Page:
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Early Information Processing Deficit in Schizophrenia:  New Findings Using Schizophrenic Subgroups and Manic Control Subjects

Dennis P. Saccuzzo, PhD; David L. Braff, MD
Arch Gen Psychiatry. 1981;38(2):175-179. doi:10.1001/archpsyc.1981.01780270061008.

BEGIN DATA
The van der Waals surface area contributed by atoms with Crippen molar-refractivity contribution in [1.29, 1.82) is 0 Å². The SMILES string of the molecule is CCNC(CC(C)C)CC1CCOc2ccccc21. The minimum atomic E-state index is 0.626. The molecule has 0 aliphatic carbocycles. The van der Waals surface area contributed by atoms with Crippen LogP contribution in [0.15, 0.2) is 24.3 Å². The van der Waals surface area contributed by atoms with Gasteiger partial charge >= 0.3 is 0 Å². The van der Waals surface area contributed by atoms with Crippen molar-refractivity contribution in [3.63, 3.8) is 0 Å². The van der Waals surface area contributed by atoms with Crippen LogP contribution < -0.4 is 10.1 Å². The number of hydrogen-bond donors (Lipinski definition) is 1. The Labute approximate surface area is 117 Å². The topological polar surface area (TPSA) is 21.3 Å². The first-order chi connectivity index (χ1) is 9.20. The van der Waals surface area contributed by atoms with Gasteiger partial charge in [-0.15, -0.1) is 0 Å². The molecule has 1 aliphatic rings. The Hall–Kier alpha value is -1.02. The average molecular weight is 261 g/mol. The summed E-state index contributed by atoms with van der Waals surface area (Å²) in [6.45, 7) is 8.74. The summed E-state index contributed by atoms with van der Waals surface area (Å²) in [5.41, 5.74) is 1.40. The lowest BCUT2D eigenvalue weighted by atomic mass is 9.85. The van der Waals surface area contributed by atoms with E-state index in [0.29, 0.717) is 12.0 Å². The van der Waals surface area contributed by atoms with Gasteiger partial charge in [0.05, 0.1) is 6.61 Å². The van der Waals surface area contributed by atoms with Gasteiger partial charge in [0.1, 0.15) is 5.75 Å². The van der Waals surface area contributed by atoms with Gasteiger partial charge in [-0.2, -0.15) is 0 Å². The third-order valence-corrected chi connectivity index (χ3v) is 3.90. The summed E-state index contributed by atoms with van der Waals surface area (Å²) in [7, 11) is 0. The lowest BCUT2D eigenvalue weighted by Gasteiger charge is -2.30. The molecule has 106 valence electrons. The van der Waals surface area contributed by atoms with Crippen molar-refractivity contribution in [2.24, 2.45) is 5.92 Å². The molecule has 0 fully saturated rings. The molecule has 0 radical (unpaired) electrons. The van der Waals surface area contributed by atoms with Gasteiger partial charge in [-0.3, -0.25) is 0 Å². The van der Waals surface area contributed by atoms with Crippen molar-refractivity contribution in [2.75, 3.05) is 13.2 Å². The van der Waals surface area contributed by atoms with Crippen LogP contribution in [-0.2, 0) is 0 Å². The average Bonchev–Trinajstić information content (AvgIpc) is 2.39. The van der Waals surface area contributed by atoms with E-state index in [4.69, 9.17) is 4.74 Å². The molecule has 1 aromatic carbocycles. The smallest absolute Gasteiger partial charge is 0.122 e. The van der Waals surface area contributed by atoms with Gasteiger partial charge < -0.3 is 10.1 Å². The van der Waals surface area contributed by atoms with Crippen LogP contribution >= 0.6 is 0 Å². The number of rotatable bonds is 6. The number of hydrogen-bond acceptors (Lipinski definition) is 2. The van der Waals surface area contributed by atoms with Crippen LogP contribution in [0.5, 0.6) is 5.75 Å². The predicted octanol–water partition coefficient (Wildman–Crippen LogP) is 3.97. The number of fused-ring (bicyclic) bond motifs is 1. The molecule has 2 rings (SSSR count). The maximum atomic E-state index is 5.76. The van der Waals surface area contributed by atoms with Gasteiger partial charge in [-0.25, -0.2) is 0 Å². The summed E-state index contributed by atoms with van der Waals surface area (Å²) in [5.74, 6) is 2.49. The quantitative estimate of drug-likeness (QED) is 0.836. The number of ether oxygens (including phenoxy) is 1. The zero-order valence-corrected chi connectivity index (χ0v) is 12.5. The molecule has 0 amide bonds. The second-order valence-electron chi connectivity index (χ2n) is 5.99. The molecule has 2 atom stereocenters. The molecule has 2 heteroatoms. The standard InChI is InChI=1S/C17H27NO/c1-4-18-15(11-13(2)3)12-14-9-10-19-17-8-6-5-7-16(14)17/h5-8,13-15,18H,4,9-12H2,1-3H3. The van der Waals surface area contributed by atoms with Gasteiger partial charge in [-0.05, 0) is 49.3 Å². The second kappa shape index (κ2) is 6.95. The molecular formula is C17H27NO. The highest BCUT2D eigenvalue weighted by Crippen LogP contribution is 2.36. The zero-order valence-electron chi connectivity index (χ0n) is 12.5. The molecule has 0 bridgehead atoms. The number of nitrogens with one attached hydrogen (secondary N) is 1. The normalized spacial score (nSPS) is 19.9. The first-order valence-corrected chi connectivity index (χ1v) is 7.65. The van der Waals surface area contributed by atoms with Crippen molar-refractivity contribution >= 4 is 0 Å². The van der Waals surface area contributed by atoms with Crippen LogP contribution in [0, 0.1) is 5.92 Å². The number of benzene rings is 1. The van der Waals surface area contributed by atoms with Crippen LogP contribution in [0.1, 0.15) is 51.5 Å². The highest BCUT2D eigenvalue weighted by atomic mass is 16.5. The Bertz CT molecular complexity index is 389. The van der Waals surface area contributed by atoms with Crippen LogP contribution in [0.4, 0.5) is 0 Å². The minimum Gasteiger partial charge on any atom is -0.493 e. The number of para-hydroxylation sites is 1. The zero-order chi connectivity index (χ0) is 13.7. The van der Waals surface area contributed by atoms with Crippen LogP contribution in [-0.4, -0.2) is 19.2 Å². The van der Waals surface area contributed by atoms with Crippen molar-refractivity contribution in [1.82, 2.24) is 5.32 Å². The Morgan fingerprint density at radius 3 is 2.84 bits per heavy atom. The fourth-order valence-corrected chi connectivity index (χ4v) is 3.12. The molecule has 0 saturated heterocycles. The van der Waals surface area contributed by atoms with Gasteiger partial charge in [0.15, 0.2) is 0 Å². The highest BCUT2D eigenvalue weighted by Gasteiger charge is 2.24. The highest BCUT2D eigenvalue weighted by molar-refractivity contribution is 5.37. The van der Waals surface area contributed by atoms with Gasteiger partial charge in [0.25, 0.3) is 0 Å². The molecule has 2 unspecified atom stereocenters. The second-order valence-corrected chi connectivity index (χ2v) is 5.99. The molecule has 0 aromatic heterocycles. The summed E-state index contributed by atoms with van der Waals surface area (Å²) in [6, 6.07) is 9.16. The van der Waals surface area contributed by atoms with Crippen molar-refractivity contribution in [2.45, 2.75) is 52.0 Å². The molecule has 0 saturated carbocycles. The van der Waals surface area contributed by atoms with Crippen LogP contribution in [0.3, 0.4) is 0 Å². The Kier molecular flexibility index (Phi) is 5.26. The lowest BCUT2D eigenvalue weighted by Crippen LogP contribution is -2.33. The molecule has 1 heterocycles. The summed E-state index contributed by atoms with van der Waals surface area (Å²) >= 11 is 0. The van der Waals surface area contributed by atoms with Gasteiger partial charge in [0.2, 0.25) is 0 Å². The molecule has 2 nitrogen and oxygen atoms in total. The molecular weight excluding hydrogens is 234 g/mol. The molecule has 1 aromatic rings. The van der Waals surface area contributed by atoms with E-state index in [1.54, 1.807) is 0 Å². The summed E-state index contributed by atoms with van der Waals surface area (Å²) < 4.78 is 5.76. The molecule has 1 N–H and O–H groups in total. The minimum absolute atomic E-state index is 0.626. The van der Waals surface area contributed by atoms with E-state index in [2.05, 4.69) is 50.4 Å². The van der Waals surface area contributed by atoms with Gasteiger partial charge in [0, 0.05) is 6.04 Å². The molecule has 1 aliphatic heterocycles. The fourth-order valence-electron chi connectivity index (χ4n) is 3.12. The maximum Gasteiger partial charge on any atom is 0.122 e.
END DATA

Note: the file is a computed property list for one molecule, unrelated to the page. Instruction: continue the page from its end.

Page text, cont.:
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• In recent years, the idea that schizophrenia involves a primary disturbance of the higher cognitive (ie, cortical) thinking processes has been challenged by investigators who have shown that there may be a primary disturbance in schizophrenia in the early stages of information processing that occurs during the first few hundred milliseconds after the stimulus reaches the sense organs. Among the hypothesized early information processing deficits are deficiencies in iconic storage (a brief peripheral memory store) and slowness of processing from iconic storage to a more permanent memory system. Three experiments were conducted using tachistoscopically presented stimuli in order to evaluate these two stages of information processing (iconic storage and speed of processing) in schizophrenic and control subjects. Results converged in supporting the hypothesis that, independent of iconic storage and sensory registration, slow information processing is a relatively stable deficit of schizophrenic patients with a poor prognosis. The schizophrenic patients with a good prognosis had a similar deficit, which was reversible. Results are discussed as they relate to the early information processing deficit theories of schizophrenia.

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